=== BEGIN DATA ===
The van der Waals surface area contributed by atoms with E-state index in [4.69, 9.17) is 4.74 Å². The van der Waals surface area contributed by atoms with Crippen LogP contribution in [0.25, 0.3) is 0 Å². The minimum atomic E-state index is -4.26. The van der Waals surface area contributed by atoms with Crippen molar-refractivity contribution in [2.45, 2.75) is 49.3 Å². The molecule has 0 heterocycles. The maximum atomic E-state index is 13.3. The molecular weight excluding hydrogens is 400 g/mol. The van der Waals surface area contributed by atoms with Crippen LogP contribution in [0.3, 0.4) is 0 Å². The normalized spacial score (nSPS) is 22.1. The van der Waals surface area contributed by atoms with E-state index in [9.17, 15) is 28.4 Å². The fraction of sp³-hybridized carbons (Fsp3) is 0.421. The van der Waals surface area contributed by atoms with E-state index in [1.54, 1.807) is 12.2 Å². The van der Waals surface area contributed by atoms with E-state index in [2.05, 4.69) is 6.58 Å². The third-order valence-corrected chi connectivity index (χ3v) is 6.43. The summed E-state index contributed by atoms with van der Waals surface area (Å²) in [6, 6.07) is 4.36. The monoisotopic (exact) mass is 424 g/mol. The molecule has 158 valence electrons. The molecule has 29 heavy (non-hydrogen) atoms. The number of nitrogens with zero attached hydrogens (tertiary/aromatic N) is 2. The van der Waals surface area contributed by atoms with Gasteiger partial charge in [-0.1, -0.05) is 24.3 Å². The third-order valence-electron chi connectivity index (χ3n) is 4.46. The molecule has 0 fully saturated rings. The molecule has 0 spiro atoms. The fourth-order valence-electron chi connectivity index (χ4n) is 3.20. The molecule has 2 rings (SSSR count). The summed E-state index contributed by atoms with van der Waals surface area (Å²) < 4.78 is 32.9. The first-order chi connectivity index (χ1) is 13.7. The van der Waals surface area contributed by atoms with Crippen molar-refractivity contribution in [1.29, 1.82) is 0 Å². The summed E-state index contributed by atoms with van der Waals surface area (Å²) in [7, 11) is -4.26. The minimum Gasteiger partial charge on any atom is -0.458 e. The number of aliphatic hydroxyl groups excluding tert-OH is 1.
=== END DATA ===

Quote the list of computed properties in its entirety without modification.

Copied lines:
The van der Waals surface area contributed by atoms with E-state index in [4.69, 9.17) is 4.74 Å². The van der Waals surface area contributed by atoms with Crippen LogP contribution in [0.25, 0.3) is 0 Å². The minimum atomic E-state index is -4.26. The van der Waals surface area contributed by atoms with Crippen molar-refractivity contribution in [2.45, 2.75) is 49.3 Å². The molecule has 0 heterocycles. The maximum atomic E-state index is 13.3. The molecular weight excluding hydrogens is 400 g/mol. The van der Waals surface area contributed by atoms with Crippen LogP contribution in [0.3, 0.4) is 0 Å². The normalized spacial score (nSPS) is 22.1. The van der Waals surface area contributed by atoms with E-state index in [9.17, 15) is 28.4 Å². The fraction of sp³-hybridized carbons (Fsp3) is 0.421. The van der Waals surface area contributed by atoms with E-state index in [1.54, 1.807) is 12.2 Å². The van der Waals surface area contributed by atoms with E-state index in [2.05, 4.69) is 6.58 Å². The third-order valence-corrected chi connectivity index (χ3v) is 6.43. The summed E-state index contributed by atoms with van der Waals surface area (Å²) in [6, 6.07) is 4.36. The monoisotopic (exact) mass is 424 g/mol. The molecule has 158 valence electrons. The molecule has 29 heavy (non-hydrogen) atoms. The number of nitrogens with zero attached hydrogens (tertiary/aromatic N) is 2. The van der Waals surface area contributed by atoms with Gasteiger partial charge in [-0.1, -0.05) is 24.3 Å². The third-order valence-electron chi connectivity index (χ3n) is 4.46. The molecule has 0 fully saturated rings. The molecule has 0 spiro atoms. The fourth-order valence-electron chi connectivity index (χ4n) is 3.20. The molecule has 2 rings (SSSR count). The summed E-state index contributed by atoms with van der Waals surface area (Å²) < 4.78 is 32.9. The first-order chi connectivity index (χ1) is 13.7. The van der Waals surface area contributed by atoms with Crippen molar-refractivity contribution in [1.29, 1.82) is 0 Å². The summed E-state index contributed by atoms with van der Waals surface area (Å²) in [7, 11) is -4.26. The minimum Gasteiger partial charge on any atom is -0.458 e. The number of aliphatic hydroxyl groups excluding tert-OH is 1.